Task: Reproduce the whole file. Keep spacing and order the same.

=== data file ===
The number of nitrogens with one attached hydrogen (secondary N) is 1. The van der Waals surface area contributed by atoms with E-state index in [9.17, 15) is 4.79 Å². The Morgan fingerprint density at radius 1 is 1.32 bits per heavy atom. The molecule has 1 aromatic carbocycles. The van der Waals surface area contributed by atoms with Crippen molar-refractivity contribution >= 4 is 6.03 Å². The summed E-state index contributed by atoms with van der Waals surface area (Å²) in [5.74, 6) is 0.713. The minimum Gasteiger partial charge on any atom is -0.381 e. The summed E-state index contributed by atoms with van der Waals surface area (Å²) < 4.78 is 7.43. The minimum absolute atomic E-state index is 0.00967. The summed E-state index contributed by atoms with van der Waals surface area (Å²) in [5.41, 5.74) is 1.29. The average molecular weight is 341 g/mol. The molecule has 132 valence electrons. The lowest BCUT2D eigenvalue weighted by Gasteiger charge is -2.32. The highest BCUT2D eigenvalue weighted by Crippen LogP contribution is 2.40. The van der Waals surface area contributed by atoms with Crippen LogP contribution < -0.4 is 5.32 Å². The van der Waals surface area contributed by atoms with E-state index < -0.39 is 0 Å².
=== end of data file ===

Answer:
The number of nitrogens with one attached hydrogen (secondary N) is 1. The van der Waals surface area contributed by atoms with E-state index in [9.17, 15) is 4.79 Å². The Morgan fingerprint density at radius 1 is 1.32 bits per heavy atom. The molecule has 1 aromatic carbocycles. The van der Waals surface area contributed by atoms with Crippen molar-refractivity contribution >= 4 is 6.03 Å². The summed E-state index contributed by atoms with van der Waals surface area (Å²) in [5.74, 6) is 0.713. The minimum Gasteiger partial charge on any atom is -0.381 e. The summed E-state index contributed by atoms with van der Waals surface area (Å²) < 4.78 is 7.43. The minimum absolute atomic E-state index is 0.00967. The summed E-state index contributed by atoms with van der Waals surface area (Å²) in [5.41, 5.74) is 1.29. The average molecular weight is 341 g/mol. The molecule has 132 valence electrons. The lowest BCUT2D eigenvalue weighted by Gasteiger charge is -2.32. The highest BCUT2D eigenvalue weighted by Crippen LogP contribution is 2.40. The van der Waals surface area contributed by atoms with Crippen LogP contribution < -0.4 is 5.32 Å². The van der Waals surface area contributed by atoms with E-state index < -0.39 is 0 Å².